Army surgeon changes lives

Spec. Todd Goodman
Landstuhl Regional Medical Center

He shed a tear after losing a patient. He tackled a job that he wasn’t trained to do. He helped rebuild a city and touched the lives of each Iraqi he encountered. But most importantly, he helped facilitate change.
Army Lt. Col. John Scott, chief of pediatrics at Landstuhl Regional Medical Center and the European Theater’s only pediatric cardiologist, spent 10 months in Kirkuk, Iraq, trying to improve the lives of the locals.
He was assigned to be a battalion surgeon of the 2-503rd Infantry Division. However, after the Kirkuk Air Base was captured and control of the city was gained, he was transferred to civil affairs.
“They didn’t need me to be a battalion surgeon, so I went out and asked, ‘What does this city need?’”
The city needed help. Their hospitals do not offer specialty procedures, plus they are 20 years behind modern health care technology. High-tech gadgets, however, were not on the agenda of the civil affairs team.
Colonel Scott got a first-hand look at the local hospitals of Kirkuk, a city of about 500,000 people, saw what the facilities had and what they needed.
After his review, one of the first things to do was to get local children a measles vaccination.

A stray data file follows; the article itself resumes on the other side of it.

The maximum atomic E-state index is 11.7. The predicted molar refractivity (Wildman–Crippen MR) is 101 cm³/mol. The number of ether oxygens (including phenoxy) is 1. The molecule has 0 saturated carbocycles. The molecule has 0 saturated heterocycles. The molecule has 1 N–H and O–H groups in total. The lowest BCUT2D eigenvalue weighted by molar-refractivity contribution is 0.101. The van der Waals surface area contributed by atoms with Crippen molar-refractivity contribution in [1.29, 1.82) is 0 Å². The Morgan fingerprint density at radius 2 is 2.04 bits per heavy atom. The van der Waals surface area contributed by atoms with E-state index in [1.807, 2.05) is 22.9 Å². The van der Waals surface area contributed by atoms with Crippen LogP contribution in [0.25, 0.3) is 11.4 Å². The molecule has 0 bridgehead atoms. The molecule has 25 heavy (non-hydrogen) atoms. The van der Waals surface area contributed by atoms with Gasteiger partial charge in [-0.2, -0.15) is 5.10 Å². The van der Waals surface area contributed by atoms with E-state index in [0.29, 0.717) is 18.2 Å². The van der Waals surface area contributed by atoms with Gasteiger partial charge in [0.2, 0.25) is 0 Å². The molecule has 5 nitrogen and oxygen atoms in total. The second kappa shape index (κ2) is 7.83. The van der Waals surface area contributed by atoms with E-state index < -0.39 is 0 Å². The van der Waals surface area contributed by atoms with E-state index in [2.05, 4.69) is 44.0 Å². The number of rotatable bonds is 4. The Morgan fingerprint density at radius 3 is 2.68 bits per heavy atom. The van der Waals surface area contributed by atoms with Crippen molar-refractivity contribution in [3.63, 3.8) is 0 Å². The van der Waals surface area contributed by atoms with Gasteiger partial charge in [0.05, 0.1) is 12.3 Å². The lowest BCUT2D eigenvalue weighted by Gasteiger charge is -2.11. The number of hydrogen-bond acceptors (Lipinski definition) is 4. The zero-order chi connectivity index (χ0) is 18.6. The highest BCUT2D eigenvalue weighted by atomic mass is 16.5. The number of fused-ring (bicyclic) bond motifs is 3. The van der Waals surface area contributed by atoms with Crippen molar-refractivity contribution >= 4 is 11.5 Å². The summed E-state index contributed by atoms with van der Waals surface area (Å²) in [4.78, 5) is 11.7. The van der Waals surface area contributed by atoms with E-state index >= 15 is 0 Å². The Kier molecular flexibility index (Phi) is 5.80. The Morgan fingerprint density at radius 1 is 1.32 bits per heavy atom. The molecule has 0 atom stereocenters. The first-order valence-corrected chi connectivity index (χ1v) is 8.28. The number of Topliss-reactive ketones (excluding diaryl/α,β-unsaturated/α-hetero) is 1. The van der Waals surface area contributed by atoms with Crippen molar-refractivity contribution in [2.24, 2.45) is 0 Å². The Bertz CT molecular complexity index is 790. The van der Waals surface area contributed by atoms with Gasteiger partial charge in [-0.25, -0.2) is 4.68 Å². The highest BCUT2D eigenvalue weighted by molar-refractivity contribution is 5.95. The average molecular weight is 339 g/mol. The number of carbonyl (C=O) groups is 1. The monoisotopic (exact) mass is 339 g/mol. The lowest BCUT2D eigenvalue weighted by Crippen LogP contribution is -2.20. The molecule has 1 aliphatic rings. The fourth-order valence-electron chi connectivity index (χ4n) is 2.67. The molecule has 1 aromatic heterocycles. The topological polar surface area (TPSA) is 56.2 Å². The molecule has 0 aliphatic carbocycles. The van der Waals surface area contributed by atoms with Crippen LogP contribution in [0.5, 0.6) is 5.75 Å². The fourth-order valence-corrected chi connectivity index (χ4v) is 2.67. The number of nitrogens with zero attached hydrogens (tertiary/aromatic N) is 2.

“We performed 6,000 vaccines in about a week,” he said. “There had not been a measles vaccine in a year.”
Colonel Scott also noticed that Iraqi health clinics desperately needed medical books. After his phone call to LRMC, it didn’t take long for books to begin arriving.
“We sent a total of 1,000 medical books from American hospitals in Germany and 1,000 more from the continental United States,” he said.
One of the most touching and emotional events of his tour came via a 2-day-old Iraqi baby. Colonel Scott had been making rounds to different hospitals, when he saw an infant whose skin was bluer than it should have been.
Without quick action, the baby would have been dead within a week. She was taken to a hospital in Baghdad and given a temporary fix to buy time until surgery. When that time came, a rarity occurred – she was taken to an Israeli hospital.
“It was miraculous for her to go to Israel for treatment,” said Colonel Scott. This baby and her family were the first Iraqis to go to Israel in 50 years.
“I helped make sure the proper people were communicating was all. Hopefully, this will open doors for the hundreds of Iraqi children who need this type of treatment,” he said.